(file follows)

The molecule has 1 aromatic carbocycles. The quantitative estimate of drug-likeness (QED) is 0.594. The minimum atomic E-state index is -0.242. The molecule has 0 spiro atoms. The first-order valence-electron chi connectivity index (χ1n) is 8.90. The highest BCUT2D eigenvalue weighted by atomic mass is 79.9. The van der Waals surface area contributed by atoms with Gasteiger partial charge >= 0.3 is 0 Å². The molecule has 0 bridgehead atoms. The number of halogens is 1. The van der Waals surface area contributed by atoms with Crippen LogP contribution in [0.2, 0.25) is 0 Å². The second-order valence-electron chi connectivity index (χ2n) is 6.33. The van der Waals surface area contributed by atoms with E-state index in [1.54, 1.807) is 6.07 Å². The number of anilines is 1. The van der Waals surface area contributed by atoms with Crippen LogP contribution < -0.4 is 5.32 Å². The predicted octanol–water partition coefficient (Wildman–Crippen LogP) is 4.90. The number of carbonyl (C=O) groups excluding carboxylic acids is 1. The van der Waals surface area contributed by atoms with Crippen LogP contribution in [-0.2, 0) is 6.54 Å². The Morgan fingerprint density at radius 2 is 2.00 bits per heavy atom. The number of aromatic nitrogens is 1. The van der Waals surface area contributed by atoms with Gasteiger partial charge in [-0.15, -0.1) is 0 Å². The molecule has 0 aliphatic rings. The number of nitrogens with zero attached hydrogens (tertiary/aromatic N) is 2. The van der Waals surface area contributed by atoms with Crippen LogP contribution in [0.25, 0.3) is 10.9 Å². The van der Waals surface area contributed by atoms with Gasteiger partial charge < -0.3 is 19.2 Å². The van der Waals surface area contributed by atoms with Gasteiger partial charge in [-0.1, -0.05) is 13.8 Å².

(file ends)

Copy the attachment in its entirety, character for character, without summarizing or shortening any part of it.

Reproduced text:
The molecule has 1 aromatic carbocycles. The quantitative estimate of drug-likeness (QED) is 0.594. The minimum atomic E-state index is -0.242. The molecule has 0 spiro atoms. The first-order valence-electron chi connectivity index (χ1n) is 8.90. The highest BCUT2D eigenvalue weighted by atomic mass is 79.9. The van der Waals surface area contributed by atoms with Gasteiger partial charge >= 0.3 is 0 Å². The molecule has 0 bridgehead atoms. The number of halogens is 1. The van der Waals surface area contributed by atoms with Crippen LogP contribution in [0.2, 0.25) is 0 Å². The second-order valence-electron chi connectivity index (χ2n) is 6.33. The van der Waals surface area contributed by atoms with E-state index in [1.54, 1.807) is 6.07 Å². The number of anilines is 1. The van der Waals surface area contributed by atoms with Crippen LogP contribution < -0.4 is 5.32 Å². The predicted octanol–water partition coefficient (Wildman–Crippen LogP) is 4.90. The number of carbonyl (C=O) groups excluding carboxylic acids is 1. The van der Waals surface area contributed by atoms with Crippen LogP contribution in [-0.2, 0) is 6.54 Å². The Morgan fingerprint density at radius 2 is 2.00 bits per heavy atom. The number of aromatic nitrogens is 1. The van der Waals surface area contributed by atoms with Gasteiger partial charge in [-0.15, -0.1) is 0 Å². The molecule has 0 aliphatic rings. The number of nitrogens with zero attached hydrogens (tertiary/aromatic N) is 2. The van der Waals surface area contributed by atoms with Crippen LogP contribution in [0.25, 0.3) is 10.9 Å². The van der Waals surface area contributed by atoms with Gasteiger partial charge < -0.3 is 19.2 Å². The van der Waals surface area contributed by atoms with Gasteiger partial charge in [-0.1, -0.05) is 13.8 Å².